The Sunday Telegraph - Sunday

‘What on earth do you mean?’ – and other Questions that changed the world of philosophy forever

- By Simon Ings

A TERRIBLY SERIOUS ADVENTURE by Nikhil Krishnan 400pp, Profile, T£16.99 (0844 871 1514), RRP£20, ebook £15.99

Philosophy is a creature of split impulses. The metaphysic­ians (think Plato) wonder what things mean; the analysts (think Socrates) try to pin down what the metaphysic­ians are on about. When they get overexcite­d, (which is surprising­ly often, the metaphysic­ians turn into theologian­s, and the analysts become pedants, concerned only with facts and numbers.

The “analytic” (or “ordinaryla­nguage”) philosophy practised at Oxford University in the first half of the last century is commonly supposed to have been at once pedantic and amateurish. “[It] made a fetish of science yet showed an ignorance of it, was too secular, too productive­ly materialis­t, too reactionar­y and somehow also too blandly moderate. The critics can’t, surely, all be right,” complains Nikhil Krishnan, launching a spirited, though frequently wry, defence of his Oxford heroes: pioneers like AJ Ayer and JL Austin, troopers like Peter Strawson and Elizabeth Anscombe, and many fellow travellers.

Isaiah Berlin and Iris Murdoch loom large in an account of thought at Oxford from 1900–1960 that weaves biography with philosophy and somehow attains – heaven knows how – a pellucid clarity. This is one of those books that leaves readers feeling a lot cleverer than they actually are.

The point of Oxford’s analytical philosophy was, as Gilbert Ryle put it, to scrape away at sentences “until the content of the thoughts underlying them was revealed, their form unobstruct­ed by the distorting structures of language and idiom”. In other words, the philosophe­r’s job was to rid the world of philosophi­cal problems, by showing how they arise out of misunderst­andings of language.

At around the same time, in the “other place” (Cambridge, where Krishnan teaches), Ludwig Wittgenste­in was far advanced on an almost identical project. The chief lesson of Wittgenste­in, according to Bernard Williams, was that philosophy cannot go beyond language: “We are committed to the language of

human life, and no amount of speculativ­e investment is going to buy a passage to outer space, the space outside language.”

There might thus have been a rare meeting of minds between the two universiti­es, had Wittgenste­in not invested in the Nietzschea­n idea of what a philosophe­r should be (ascetic, migrainous, secretive to the point of paranoia); so, back in Oxford, it was left to dapper, deceptivel­y bland manager-types like Austin to re-invent a Socratic tradition for themselves.

Krishnan is too generous a writer, and too careful a scholar, to allow one figure to dominate this account of half a century’s intellectu­al effort. It’s clear, though, that he keeps a special place in his heart for Austin, whose mastery of the simple question and the pregnant pause, demand for accuracy and impervious­ness to bluster must have served him well when interrogat­ing enemy captives in the Second World War. While Wittgenste­in concocted aphorisms and broke deckchairs, Austin’s mild-mannered and quintessen­tially English scepticism acted as a mirror, in which his every colleague and student struggled to recognise themselves. “What on Earth do you mean?” he would ask. Are kitchen scissors utensils or tools? Why can we speak of someone as a good batsman but not as the right batsman? Can someone complain of a pain in the waist? Austin’s was a style of philosophy that’s easy to send up but harder to do. It drove people mad. “You are like a greyhound who doesn’t want to run himself,” AJ Ayer snapped, “and bites the other greyhounds so that they cannot run either.”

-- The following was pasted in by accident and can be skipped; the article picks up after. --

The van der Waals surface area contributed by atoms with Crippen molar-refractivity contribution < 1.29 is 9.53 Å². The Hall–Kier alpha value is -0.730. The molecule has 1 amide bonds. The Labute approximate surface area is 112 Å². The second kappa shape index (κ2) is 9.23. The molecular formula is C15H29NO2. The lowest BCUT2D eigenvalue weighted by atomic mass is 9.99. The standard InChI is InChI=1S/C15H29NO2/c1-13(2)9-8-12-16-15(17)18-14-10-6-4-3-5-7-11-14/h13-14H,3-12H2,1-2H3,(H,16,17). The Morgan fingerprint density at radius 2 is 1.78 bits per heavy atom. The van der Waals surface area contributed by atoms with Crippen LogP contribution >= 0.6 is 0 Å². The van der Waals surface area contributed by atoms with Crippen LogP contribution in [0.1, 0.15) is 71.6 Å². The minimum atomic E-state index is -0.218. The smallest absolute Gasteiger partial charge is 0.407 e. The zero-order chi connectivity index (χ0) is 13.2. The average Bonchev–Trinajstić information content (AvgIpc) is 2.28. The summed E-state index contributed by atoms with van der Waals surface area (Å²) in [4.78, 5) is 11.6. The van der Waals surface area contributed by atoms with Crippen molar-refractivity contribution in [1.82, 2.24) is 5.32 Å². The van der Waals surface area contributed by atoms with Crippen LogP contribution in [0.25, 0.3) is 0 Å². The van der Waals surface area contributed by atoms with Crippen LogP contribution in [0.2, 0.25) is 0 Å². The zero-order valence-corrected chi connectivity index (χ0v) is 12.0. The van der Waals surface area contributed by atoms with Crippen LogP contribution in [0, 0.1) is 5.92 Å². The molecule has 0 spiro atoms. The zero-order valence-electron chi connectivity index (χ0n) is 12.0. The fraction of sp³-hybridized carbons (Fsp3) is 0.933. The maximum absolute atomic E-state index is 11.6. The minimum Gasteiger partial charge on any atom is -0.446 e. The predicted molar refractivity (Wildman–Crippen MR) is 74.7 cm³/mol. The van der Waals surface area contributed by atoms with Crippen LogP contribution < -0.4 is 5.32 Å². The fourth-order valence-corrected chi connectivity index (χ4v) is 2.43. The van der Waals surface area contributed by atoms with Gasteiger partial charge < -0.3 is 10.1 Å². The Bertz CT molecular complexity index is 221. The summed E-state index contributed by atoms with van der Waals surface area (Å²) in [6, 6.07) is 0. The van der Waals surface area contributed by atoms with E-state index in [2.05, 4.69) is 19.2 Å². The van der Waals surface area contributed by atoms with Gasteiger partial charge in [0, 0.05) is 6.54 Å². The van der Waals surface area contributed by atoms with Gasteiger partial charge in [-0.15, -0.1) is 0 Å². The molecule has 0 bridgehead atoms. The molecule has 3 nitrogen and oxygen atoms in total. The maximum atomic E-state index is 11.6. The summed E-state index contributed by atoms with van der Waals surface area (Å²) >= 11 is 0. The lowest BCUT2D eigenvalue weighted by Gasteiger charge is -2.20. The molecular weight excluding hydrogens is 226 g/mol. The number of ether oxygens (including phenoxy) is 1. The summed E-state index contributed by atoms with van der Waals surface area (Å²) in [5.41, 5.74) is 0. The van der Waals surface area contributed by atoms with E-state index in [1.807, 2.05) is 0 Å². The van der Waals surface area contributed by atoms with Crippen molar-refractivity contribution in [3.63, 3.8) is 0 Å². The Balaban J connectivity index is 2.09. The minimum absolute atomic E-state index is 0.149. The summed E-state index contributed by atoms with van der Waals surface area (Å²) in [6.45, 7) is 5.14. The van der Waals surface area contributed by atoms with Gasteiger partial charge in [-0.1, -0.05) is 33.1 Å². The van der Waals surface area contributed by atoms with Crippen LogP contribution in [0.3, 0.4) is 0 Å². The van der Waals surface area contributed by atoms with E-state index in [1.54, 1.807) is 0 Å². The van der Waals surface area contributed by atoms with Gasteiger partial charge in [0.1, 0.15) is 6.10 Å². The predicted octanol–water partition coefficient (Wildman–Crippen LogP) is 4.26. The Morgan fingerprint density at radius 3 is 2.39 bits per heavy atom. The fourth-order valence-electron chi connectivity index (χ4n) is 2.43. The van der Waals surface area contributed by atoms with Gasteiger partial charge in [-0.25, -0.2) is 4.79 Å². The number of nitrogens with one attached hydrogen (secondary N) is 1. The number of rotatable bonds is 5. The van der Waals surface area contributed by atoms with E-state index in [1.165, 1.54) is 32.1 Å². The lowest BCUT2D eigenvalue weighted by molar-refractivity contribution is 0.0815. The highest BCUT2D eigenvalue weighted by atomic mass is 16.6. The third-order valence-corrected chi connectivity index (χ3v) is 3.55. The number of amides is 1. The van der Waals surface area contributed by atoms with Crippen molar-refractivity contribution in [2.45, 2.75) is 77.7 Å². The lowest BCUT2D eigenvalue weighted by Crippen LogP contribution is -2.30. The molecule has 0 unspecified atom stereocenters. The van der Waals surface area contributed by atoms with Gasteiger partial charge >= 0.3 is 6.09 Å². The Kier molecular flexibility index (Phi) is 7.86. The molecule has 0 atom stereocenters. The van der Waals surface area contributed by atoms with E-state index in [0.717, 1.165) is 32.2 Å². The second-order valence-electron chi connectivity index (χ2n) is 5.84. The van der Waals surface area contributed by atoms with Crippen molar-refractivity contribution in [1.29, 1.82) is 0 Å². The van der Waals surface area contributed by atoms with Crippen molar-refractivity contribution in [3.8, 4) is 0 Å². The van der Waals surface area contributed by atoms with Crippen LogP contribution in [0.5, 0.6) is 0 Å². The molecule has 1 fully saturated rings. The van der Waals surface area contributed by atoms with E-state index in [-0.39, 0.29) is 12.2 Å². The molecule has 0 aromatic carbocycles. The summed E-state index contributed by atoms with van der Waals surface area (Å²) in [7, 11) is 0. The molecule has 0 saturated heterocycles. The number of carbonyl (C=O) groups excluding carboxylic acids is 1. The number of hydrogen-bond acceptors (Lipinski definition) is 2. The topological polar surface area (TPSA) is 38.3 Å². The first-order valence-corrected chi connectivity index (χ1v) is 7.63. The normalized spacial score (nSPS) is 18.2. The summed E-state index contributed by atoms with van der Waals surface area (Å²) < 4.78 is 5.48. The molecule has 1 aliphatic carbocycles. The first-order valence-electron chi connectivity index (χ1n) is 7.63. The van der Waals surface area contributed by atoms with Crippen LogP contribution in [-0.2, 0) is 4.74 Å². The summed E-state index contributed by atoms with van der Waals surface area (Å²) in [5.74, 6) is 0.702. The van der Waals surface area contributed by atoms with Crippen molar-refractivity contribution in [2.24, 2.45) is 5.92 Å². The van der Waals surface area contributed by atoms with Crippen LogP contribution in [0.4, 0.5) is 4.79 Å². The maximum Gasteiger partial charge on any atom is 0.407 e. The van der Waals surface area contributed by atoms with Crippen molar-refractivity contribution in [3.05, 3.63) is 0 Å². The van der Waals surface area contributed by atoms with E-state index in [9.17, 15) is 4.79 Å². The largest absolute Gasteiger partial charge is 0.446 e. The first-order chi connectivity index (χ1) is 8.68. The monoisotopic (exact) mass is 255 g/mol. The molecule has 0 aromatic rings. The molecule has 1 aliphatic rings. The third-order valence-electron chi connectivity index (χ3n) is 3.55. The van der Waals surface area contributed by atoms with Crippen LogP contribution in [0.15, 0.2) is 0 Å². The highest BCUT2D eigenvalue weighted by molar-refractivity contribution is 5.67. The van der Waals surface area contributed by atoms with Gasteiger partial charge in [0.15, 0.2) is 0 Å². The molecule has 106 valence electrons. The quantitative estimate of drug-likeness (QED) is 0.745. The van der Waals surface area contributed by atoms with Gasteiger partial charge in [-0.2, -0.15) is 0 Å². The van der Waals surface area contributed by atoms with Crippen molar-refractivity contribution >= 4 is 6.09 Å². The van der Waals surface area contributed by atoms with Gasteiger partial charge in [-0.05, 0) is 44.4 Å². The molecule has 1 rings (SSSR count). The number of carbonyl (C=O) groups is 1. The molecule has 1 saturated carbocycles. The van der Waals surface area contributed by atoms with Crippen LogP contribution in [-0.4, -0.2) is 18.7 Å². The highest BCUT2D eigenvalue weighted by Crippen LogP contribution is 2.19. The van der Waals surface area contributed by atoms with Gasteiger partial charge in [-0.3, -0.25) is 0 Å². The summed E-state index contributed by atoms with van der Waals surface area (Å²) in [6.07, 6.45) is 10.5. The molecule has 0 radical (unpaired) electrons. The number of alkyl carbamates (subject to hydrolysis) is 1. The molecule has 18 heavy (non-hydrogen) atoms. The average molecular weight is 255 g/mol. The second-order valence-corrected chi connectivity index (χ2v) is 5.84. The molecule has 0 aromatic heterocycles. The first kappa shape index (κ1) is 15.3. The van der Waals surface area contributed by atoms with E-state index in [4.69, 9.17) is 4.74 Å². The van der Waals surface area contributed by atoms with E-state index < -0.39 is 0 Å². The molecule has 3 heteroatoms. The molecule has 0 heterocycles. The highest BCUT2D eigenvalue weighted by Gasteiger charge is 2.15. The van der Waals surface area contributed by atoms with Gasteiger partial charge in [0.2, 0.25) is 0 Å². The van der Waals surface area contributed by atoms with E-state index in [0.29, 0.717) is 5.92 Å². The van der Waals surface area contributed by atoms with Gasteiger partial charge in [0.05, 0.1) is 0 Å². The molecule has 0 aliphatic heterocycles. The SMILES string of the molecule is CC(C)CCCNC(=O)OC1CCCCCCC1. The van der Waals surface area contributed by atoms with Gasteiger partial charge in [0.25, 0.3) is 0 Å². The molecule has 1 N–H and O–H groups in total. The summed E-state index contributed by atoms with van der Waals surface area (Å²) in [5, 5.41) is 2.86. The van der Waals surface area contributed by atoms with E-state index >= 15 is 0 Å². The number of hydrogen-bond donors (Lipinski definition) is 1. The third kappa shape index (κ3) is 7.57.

But it’s not hard to see why this project – down-to-earth to the point of iconoclasm – has captured the imaginatio­n of Krishnan, a philosophe­r and historian who hails from India, a country with a long and sophistica­ted philosophi­cal tradition that is, he says, “honoured today chiefly as a piece of inert heritage”. Where the material forces him to choose, Krishnan puts the ideas before the idiosyncra­sies. But his historical sense is sharp as he skips, in 60 short years, across whole epochs and through two world wars. Oxford, under his gaze, evolves from an arcadia for clergy-intraining to a New Elizabetha­n pleasure park with a sort of shimmering HG Wells Time Machine effect.

Austin died in 1960, aged only 48; this and his lack of easily emulated mannerisms robbed him of much posthumous recognitio­n. But by taking Austin’s critics seriously – and indeed, by stealing their thunder, in passage after passage of fierce analysis – Krishnan offers a fresh justificat­ion of a fiercely practical project, in a field that (outsiders assume) is supposed to be obscure.

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 ?? ?? In the doghouse: AJ Ayer compared a rival philosophe­r to a biting greyhound
In the doghouse: AJ Ayer compared a rival philosophe­r to a biting greyhound

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